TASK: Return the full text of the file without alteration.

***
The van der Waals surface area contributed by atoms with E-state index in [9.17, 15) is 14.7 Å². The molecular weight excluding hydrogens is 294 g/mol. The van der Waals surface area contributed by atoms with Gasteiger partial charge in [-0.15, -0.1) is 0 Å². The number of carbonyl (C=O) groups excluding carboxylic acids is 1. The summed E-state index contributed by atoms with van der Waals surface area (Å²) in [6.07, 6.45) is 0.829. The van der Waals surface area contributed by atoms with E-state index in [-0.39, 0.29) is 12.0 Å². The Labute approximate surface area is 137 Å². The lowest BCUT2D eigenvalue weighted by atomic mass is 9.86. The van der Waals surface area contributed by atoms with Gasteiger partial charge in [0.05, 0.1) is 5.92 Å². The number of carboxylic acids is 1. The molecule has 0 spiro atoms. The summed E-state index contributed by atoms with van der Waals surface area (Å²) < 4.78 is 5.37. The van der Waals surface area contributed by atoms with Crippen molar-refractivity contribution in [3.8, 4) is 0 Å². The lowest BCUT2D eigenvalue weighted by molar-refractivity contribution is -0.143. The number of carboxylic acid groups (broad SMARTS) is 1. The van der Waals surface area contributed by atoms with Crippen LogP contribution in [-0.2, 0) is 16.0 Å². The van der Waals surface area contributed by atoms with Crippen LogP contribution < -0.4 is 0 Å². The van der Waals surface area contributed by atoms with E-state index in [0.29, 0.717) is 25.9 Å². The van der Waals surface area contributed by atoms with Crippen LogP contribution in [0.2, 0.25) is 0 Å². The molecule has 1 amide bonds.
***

The van der Waals surface area contributed by atoms with E-state index in [9.17, 15) is 14.7 Å². The molecular weight excluding hydrogens is 294 g/mol. The van der Waals surface area contributed by atoms with Gasteiger partial charge in [-0.15, -0.1) is 0 Å². The number of carbonyl (C=O) groups excluding carboxylic acids is 1. The summed E-state index contributed by atoms with van der Waals surface area (Å²) in [6.07, 6.45) is 0.829. The van der Waals surface area contributed by atoms with E-state index in [-0.39, 0.29) is 12.0 Å². The Labute approximate surface area is 137 Å². The lowest BCUT2D eigenvalue weighted by atomic mass is 9.86. The van der Waals surface area contributed by atoms with Gasteiger partial charge in [0.05, 0.1) is 5.92 Å². The number of carboxylic acids is 1. The molecule has 0 spiro atoms. The summed E-state index contributed by atoms with van der Waals surface area (Å²) < 4.78 is 5.37. The van der Waals surface area contributed by atoms with Crippen molar-refractivity contribution in [3.8, 4) is 0 Å². The lowest BCUT2D eigenvalue weighted by molar-refractivity contribution is -0.143. The number of carboxylic acid groups (broad SMARTS) is 1. The van der Waals surface area contributed by atoms with Crippen LogP contribution in [-0.2, 0) is 16.0 Å². The van der Waals surface area contributed by atoms with Crippen LogP contribution < -0.4 is 0 Å². The van der Waals surface area contributed by atoms with E-state index in [0.29, 0.717) is 25.9 Å². The van der Waals surface area contributed by atoms with Crippen LogP contribution in [0.2, 0.25) is 0 Å². The molecule has 1 amide bonds.